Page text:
While children may love to ride on battery powered cars and trucks, 10 Investigates has found a history of danger.
In Athens County last spring, Marlon Buckley's son Wyatt was riding a Peg Perego brand toy tractor. Buckley looked up to see it in flames.
“His pants were on fire and his shirt was on fire,” said Buckley. “And he screamed, and he ran to me, and I ran to him, and I got him about right there.”
Buckley attempted to get Wyatt’s clothes off as quickly as possible. He gets upset when he talks about how he could not get his pants off fast enough.
The toy tractor left Wyatt with second- and third-degree burns over 60 percent of his body, including his legs, stomach, arms and back.
Wyatt celebrated his third birthday in the hospital, but five months later, he’s doing better.
His mother, Heather, said her three-year-old faces a lifetime of uncertainty.
“Once he starts growing, the skin grafts only stretch so far, so they really can't ay if he's going to need surgeries or how many more he's going to need,” said Heather Buckley.
10 Investigates has learned riding toys have repeatedly put kids in danger.
In fact, some companies, including Peg Perego, have been forced to recall some of their products because of overheating and fires.
A Consumer Product Safety Commission recall notice from 1999 indicates that Peg Perego recalled 270,000 riding toys because "electrical components can overheat, presenting fire and injury hazards."
But Wyatt’s toy was NOT under recall and Peg Perego denies responsibility.
“We do not see any evidence that the toy malfunctioned since the materials of our toys cannot suddenly burst into flames. We are confident that other extraordinary external factors were involved to cause such a sudden fire,” said a company statement.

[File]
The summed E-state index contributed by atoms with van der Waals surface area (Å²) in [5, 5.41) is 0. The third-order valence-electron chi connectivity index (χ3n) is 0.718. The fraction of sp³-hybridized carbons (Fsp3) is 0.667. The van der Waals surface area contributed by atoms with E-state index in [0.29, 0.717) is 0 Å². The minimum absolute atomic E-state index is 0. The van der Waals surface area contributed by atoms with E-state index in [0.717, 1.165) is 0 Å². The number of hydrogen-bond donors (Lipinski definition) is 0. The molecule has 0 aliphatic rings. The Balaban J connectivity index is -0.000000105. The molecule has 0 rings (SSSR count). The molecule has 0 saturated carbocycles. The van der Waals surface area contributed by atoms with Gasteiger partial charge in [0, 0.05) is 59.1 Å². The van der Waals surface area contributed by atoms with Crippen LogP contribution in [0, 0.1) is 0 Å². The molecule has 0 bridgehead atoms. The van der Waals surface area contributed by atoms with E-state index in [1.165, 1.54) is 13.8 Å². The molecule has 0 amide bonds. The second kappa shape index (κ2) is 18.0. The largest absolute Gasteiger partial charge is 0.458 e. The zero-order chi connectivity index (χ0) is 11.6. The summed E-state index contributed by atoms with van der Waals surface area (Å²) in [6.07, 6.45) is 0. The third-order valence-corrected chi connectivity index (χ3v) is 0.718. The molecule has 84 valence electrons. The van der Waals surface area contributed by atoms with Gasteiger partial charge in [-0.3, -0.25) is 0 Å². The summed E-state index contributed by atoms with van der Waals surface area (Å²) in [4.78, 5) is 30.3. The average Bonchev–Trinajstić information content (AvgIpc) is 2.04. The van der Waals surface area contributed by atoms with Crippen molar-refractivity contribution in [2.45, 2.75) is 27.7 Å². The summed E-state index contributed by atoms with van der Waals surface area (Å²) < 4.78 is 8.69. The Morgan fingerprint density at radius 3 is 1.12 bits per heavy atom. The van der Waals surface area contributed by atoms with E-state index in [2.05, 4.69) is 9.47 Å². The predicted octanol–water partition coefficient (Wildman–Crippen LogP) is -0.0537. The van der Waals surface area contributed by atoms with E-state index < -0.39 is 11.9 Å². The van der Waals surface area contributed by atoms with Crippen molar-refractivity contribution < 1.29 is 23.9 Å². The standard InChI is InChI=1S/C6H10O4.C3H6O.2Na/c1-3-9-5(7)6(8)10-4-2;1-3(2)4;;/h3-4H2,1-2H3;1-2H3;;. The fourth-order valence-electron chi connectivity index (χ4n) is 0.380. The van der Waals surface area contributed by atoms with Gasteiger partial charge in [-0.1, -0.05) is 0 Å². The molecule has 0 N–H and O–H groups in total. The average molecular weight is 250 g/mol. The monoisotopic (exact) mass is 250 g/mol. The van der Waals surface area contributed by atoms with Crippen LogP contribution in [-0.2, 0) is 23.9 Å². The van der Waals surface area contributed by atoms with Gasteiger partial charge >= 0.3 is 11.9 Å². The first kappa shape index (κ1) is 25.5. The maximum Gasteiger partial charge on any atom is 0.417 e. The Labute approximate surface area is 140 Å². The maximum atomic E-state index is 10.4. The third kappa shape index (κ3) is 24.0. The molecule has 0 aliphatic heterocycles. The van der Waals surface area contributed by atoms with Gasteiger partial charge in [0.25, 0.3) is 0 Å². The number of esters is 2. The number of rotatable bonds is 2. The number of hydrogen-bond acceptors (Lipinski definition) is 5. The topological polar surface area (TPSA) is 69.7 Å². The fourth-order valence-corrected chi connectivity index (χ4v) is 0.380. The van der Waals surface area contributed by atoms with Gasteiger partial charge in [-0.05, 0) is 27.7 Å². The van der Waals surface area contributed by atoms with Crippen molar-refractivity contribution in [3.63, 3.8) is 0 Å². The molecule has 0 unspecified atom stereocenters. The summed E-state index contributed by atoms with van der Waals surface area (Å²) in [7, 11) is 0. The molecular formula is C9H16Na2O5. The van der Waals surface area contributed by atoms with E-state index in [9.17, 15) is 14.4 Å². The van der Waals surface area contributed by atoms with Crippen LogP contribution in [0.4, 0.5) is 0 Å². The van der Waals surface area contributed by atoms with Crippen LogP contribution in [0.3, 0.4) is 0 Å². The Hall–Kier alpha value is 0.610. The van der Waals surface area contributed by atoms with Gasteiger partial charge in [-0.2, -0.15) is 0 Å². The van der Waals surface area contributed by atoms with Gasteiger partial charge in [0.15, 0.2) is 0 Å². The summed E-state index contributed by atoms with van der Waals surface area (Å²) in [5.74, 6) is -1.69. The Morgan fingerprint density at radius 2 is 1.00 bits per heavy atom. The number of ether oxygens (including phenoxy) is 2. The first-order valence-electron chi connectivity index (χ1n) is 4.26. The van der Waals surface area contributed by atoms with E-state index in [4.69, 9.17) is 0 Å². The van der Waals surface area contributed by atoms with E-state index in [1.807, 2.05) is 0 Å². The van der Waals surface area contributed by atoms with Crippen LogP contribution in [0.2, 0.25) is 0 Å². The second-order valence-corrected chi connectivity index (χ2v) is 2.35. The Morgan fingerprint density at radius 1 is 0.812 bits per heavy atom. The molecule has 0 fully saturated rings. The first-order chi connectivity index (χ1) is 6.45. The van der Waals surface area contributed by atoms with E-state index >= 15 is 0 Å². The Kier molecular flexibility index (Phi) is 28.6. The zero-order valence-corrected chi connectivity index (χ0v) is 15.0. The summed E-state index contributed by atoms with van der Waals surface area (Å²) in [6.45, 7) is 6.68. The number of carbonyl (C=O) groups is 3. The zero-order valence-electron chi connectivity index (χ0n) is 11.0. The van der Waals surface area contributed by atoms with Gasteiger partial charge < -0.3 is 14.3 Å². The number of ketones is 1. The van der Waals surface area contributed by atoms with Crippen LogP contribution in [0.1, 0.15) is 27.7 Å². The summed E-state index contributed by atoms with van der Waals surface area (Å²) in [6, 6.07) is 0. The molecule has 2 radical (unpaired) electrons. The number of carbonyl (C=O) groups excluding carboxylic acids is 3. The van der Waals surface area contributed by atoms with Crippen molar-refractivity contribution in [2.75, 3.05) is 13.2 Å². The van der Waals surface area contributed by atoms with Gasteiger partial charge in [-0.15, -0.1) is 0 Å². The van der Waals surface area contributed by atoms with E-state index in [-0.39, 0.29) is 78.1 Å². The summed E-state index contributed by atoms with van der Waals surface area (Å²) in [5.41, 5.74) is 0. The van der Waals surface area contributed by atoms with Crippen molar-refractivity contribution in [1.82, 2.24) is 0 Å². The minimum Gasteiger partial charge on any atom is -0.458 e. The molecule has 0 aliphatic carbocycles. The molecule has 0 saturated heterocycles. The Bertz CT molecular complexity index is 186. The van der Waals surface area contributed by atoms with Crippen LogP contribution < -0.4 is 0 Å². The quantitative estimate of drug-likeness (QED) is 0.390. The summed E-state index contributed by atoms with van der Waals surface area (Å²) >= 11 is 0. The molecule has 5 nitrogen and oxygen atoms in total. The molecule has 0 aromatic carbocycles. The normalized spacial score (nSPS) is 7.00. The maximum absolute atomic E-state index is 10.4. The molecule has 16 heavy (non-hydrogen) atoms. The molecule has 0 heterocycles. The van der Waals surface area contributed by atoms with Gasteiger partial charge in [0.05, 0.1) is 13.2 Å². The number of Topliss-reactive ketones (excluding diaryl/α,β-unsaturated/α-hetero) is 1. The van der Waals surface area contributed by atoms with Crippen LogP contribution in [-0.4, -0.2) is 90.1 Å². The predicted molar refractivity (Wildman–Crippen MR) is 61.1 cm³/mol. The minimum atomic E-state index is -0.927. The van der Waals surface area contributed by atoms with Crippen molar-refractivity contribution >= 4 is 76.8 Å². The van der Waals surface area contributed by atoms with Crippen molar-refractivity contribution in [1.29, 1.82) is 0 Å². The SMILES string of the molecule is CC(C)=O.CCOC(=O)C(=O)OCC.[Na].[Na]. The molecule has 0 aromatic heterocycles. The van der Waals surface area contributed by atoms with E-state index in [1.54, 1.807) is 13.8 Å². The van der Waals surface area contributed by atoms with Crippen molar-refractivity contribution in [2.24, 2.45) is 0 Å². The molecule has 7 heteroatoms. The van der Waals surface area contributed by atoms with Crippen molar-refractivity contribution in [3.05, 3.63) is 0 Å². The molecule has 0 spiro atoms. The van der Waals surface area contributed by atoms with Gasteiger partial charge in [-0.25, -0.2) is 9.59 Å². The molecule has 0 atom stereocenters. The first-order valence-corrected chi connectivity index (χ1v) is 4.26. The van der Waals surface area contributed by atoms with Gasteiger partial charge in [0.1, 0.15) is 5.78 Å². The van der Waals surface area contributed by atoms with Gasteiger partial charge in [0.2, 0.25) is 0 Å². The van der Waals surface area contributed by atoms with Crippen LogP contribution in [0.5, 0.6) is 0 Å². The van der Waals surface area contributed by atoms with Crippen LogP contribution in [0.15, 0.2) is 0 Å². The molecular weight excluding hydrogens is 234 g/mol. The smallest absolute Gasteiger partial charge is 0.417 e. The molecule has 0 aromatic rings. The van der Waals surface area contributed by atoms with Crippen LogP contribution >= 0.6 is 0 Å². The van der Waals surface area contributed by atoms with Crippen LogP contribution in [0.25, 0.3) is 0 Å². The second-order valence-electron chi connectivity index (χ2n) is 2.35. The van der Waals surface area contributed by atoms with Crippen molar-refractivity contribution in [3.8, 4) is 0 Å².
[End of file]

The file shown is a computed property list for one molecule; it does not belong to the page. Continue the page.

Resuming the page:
“To suggest that there was an external cause is mystifying to me,” said attorney Dale Perdue.
Perdue represents Wyatt's family. He said he expects that he will have to file a lawsuit.
“This is a strong case. This is a product that is defective. There's no question about that,” he added.
Peg Perego has gotten in trouble in past years for allegedly failing to admit its riding toy safety problems quickly enough. In 2002, it agreed to pay the federal government $150,000 to settle those claims.
More recently, 10 Investigates found a consumer complaint to the federal government that says last spring a Peg Perego battery overheated and made boiling sounds and looked as though it was about to burst.
But Peg Perego is not the only company to face questions about safety.
In September, a company called Blue Stem recalled ride-on toys because "the battery can overheat, smoke, melt and catch on fire."
A few years earlier, another company recalled its Cinderella powered cars because of fire and burn hazards. In one case, it was reported that "flames shot from under the hood while a 4-year-old was riding.”
“We need sometimes better language, tighter laws,” said Sen. Sherrod Brown.
Brown said the government needs to strengthen oversight on the toys that have component parts made overseas.
“If a company buys its products, or its ingredients, or its components from China, they need to be responsible knowing where they all came from before they fit together and what Chinese supplier made them, and what Chinese supplier made them. And the public has a right to know that,” said Brown.
With or without government action, Wyatt's dad just hopes parents get the message before it's too late.
“Be very, very careful to what you purchase across the market for your child to ride on,” said Marlon Buckley.
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